Art Brownie 2016 (HELLO DECEMBER) - An International Miniature Art Project and Exhibition
This Winter Art Brownie Project features an amazing array of small scale, multi-disciplinary artworks created by artists - on 2.5 x 2.5 inch square, 1.5 inch high wood blocks. Numerous submissions are received from Canada as well as abroad. Initiated and organized by INDEXG in 2011, this season promises a new collection of brilliant Art Brownie works. Come and see for yourselves!
With the year end approaching, it is the perfect time to enjoy and celebrate the fruition of these artistic endeavours. All Art Brownies are for purchase, with prices ranging from $30 to $150. If you live art, it is easy to be a proud owner. If you have friends who heart art, these unique art pieces will make great gifts!
HELLO DECEMBER will open on December 3rd and continue through December 25. The good news is, during the opening reception, a special 5% discount will be offered to collectors with Art Brownies $80 or above.
Exhibition date: December 3 - December 25, 2016
Exhibition Opening: December 3 (Saturday), 2 to 6 pm
Exhibition venue: Gallery 50
Address: 50 Gladstone Avenue, Toronto
Alice MacLean, Arruniya Mohendran, Benjamin Martins, Cathy Nghiem, Chandra Rice, Colin Hill, Danyang hu, Debbie Wong, Edwin Kwan, Emily Watson, Esya Osherovsky, Giselle Silvestri, Gosia Komorski, Heather Cameron, Ida Emilie Poulsen, Janet Horne Cozens, Jennifer Hughes, Jesse Lentz, Kai Chan, Kalynn Sinnamon, Kelsey Whyte, Kewy Janisse, Loree Ovens, Lorette C. Luzajic, Lydia Zdero, Marcus Fessler, Maria Coletsis, Menghan Qi, Patrice Baker, Sandra Kugenieks, Tina Oehmsen-Clark, Tomio Nitto, Valerie Powell, Verity Griscti, Vik Lai, Wendy Turner-Frey, William van Boesschoten
November 23 to December 4, 2016
Letter to my unborn child
Opening on Sat, 26 Nov (2-6 pm)
Letter to my unborn child, an exhibition organized by Gallery50 features twenty-eight of the recent works by artist Asma Sultana. Autobiographical and personal in its nature, she collected her own uprooted hair over several years and uses as the thread to fashion baby dress and made embroideries symbolizing her life experiences. Like the biological children she never had, her artworks are like her own child growing outside her body nourished by love, dream, hope, and imagination. It is her way of communication with her unborn child through her art. They narrate her loss, displacement, abandonment, pain and struggle of an exile in search of the identity, to her imaginary unborn child. In the almost tangible intimacy of her works, one can also identify our mysterious need to unburden our feelings to someone who is also a part of us.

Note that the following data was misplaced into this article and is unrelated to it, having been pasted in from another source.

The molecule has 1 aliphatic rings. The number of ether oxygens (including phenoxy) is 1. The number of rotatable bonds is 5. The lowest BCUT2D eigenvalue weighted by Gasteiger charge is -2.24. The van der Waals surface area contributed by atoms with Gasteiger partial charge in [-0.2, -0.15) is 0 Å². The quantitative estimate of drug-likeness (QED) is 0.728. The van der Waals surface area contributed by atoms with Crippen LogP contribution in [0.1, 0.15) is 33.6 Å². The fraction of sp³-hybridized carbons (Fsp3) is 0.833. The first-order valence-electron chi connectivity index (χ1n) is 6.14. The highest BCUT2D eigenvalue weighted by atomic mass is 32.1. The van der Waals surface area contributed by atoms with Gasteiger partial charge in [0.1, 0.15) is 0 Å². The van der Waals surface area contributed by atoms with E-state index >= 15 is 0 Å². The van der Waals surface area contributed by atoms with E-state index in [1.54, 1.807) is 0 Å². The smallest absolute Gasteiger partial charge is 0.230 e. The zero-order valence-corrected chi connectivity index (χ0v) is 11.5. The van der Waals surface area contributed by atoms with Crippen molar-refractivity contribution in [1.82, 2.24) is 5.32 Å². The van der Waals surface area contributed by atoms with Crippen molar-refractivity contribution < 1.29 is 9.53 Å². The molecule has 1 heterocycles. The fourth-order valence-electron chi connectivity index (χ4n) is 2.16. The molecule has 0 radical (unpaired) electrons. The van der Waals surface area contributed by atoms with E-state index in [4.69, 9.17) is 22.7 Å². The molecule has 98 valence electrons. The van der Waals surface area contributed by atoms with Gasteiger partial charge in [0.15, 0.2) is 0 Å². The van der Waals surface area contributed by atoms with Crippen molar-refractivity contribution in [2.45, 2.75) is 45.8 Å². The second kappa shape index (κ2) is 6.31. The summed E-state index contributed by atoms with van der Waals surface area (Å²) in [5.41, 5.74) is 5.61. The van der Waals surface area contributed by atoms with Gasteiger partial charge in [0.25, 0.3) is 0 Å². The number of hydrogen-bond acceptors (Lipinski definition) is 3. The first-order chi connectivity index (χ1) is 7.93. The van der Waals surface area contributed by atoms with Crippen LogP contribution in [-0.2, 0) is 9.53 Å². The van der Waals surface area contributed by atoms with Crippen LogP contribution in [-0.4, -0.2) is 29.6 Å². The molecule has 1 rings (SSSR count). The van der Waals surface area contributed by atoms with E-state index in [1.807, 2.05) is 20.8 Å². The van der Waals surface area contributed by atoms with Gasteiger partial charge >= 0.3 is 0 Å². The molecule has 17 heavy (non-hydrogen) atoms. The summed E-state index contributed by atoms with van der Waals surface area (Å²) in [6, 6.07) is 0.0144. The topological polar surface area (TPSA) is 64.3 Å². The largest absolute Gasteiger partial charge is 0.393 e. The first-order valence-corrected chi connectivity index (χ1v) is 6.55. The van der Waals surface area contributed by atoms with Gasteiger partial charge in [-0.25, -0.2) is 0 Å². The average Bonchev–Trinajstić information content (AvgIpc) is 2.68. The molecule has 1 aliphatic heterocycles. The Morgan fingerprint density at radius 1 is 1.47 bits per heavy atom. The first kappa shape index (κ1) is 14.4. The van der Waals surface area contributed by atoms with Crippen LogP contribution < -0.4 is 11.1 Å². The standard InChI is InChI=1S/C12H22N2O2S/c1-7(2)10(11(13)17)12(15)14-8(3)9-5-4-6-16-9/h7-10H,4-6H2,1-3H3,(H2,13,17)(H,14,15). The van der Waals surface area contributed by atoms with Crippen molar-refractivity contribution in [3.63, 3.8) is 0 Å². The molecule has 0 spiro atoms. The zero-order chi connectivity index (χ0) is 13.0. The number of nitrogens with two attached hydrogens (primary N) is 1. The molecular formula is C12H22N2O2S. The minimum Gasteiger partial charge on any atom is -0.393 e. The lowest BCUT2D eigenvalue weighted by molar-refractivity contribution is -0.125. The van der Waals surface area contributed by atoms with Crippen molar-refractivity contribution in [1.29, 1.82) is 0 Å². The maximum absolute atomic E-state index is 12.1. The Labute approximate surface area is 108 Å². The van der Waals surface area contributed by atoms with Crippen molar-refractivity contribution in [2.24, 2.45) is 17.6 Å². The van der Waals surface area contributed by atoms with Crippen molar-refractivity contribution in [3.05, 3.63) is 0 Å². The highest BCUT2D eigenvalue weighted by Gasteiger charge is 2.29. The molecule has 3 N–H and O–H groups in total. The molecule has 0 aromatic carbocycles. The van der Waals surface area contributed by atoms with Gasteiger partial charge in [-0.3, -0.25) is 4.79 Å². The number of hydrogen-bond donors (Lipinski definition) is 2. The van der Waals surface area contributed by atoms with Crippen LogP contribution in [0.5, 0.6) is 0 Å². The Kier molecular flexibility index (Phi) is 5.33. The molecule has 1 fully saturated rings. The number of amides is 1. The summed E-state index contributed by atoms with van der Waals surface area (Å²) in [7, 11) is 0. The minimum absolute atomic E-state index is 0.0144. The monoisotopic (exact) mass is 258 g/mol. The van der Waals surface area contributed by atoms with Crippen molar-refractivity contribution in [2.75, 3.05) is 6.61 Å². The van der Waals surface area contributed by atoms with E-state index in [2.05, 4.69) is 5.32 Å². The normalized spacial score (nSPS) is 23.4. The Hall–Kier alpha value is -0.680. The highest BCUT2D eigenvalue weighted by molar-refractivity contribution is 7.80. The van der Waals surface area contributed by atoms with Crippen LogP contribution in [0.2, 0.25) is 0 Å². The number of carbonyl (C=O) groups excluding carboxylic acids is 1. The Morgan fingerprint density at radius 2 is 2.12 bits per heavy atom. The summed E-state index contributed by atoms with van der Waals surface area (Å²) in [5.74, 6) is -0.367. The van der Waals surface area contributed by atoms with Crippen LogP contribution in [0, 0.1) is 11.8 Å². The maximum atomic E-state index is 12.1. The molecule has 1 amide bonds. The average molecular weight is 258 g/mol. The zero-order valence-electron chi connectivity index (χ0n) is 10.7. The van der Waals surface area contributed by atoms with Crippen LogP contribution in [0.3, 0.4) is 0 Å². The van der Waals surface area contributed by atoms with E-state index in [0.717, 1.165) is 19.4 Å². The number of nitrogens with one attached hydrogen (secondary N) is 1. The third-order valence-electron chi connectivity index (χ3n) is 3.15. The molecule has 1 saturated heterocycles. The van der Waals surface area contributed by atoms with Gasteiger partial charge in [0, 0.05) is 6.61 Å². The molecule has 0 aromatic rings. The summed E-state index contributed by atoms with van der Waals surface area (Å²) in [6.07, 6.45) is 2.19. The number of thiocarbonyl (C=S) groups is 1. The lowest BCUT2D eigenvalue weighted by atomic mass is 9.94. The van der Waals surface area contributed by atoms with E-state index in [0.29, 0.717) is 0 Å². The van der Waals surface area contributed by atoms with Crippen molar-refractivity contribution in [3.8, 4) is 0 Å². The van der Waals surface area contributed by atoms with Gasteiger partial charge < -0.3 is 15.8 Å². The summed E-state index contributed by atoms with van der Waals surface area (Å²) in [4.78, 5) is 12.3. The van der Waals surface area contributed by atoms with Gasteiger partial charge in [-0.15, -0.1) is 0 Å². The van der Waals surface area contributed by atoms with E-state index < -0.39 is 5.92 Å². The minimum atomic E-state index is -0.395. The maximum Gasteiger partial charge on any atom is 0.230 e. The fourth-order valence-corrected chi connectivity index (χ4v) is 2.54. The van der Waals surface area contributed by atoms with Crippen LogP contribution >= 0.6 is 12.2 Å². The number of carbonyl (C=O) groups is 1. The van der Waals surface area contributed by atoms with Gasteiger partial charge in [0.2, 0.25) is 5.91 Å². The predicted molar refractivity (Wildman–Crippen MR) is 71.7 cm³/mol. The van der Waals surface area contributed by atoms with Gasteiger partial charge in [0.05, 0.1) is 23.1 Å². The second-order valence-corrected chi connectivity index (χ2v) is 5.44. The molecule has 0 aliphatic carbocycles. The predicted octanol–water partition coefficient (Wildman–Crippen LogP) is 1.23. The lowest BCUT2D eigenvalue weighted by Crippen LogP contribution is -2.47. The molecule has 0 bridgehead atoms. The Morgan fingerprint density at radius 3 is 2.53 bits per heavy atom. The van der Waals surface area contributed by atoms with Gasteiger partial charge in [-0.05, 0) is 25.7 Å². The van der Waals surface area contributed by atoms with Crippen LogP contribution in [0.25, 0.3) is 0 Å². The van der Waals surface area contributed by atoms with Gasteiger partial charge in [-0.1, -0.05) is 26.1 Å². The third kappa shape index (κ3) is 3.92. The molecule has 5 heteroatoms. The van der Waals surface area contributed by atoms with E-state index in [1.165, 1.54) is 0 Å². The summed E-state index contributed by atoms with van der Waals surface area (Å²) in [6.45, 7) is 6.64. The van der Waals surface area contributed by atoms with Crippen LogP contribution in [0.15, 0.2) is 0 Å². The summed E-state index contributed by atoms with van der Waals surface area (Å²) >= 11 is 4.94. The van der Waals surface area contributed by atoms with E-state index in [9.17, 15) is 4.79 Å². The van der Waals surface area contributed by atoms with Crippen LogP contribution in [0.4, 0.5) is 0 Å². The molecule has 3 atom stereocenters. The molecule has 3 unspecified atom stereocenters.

Asma Sultana is a Bangladeshi born British freelance visual artist, currently living and working in Canada. After Bachelor in Drawings and Paintings from Bangladesh, she was trained in London and Toronto in Fine Arts and Art History. As a freelance artist, Asma organized several solo exhibitions and participated in many group exhibitions in Canada, England, India, and Bangladesh. She uses the unique signature of her body to explore the identity in time and place. With the tip of her fingers, using her own hair and footprints, she imprints her emotions to canvas or papers or fabrics to express the inimitable chaos of her inner and outer world. Her works are included in many private collections all over the world.